Early Illustrations For The Wobblers Encyclopedia Of Parasitic Fungi

Nomadic Fungi Institute
Published in 1956 at 6355 pages, the final edition of the Wobblers Encyclopedia of Parasitic Fungi is by far the most expansive treatise pertaining to all aspects of parasitic fungi. It is internationally recognized as the foremost resource for information pertaining to the world of parasitic fungi.

Nomadic Fungi Institute
The author, Mr. Rotifer H. Wobbler began compiling information while still a youth at the Laramie Middle School. From those early days he envisioned an encyclopedia that would encompass all aspects of parasitic fungi. He spent the majority of his life obsessively researching, saving, organizing, editing, drafting, and revising his encyclopedia.

Nomadic Fungi Institute
At one point the encyclopedia included a complete list of all known insect hosts of the fungus known as cordyceps. This list also included hundreds of illustrations. The publisher after calculating the staggering cost to print such a goliathan volume suggested that some editing was required, and that the list of insect hosts and associated illustrations should be the first things removed. Mr. Wobbler flatly refused which put the publishing of his encyclopedia on indefinite hold.

Nomadic Fungi Institute
Months later while at a cocktail party the hostess asked Mr. Wobbler just how many kinds of bugs there are in the world? He boosted that there are roughly 3 million, but new research in the canopies of the tropical rain forests suggests that the number could climb as high as 30 million. Then with a faraway look on his face he said "Stupid, stupid, idiot!" He turned around and left the party. Misunderstanding his last utterance the hostess took great offense and never invited Mr. Wobbler to any future social gatherings.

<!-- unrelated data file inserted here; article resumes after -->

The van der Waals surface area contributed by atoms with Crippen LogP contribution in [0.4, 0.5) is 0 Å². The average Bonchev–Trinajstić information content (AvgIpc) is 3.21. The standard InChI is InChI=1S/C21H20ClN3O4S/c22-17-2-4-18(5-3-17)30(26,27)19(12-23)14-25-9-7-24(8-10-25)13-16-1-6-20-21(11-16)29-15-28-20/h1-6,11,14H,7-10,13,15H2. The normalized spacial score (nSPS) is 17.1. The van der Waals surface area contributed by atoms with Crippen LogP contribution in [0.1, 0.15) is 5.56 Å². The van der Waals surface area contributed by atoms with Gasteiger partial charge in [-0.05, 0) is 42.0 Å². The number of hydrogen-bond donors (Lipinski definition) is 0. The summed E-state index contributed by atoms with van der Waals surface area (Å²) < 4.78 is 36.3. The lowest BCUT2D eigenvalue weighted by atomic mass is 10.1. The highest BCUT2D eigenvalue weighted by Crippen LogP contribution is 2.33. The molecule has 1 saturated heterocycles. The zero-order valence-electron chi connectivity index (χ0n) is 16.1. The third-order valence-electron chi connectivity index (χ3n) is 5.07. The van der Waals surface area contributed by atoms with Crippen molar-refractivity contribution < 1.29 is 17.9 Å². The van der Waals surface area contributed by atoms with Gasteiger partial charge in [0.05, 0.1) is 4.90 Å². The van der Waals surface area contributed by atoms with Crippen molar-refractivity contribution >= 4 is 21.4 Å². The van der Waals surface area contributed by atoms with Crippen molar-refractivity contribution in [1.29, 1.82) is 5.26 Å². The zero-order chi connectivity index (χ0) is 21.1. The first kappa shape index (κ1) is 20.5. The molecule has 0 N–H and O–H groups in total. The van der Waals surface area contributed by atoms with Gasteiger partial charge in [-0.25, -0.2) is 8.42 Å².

Nomadic Fungi Institute
Mr. Wobbler, upon reaching his home called his publisher and stated that a complete list of insect hosts was an impossibility and demanded that the list and associated illustrations be removed immediately. This first edit opened the doorway for additional revisions which twelve years later resulted in the publication we know today.

Nomadic Fungi Institute
As for the illustrations, it was thought that they were all destroyed when Mr. Wobbler's home burned down shortly after his disappearance. But apparently Mr. Wobbler gave his Aunt Monkey several shoe boxes full of illustrations. Aunt Monkey was not known to be fond of entomology, nor a collector of art, but she was obviously fond of Mr. Wobbler and keep the shoe boxes in a trunk where they were recently found by her granddaughter.

For more information on the Mr. Wobbler and the Wobblers Encyclopedia Of Parasitic Fungi please follow this LINK.

Tuesday, July 29, 2014

3D Printed Nomadic Fungus Hits The Streets

3d printing nomadic fungi
Sprouting from the back windshield of a 1978 Monte Carlo, this Nomadic Fungus is Batman black, with mouse ears and a large blunt lobster claw that reaches over the front hood in eager pursuit of it's next host. There's no doubt this muscle car can burn some rubber and lay down some serious spores.

nomadic fungus 3d print
This union of fungus and machine is the result of a collaboration between NFI and the 3d rapid prototyping company SculptCAD. It's a 3D resin print that stands 8"x 3"x 10" tall.

It will be on display at the Rapid 2014 conference in Detroit as part of the SculptCAD Rapid Artists program. Big thank you to SculptCAD for this opportunity and to their fantastic staff for all the help in getting this project done.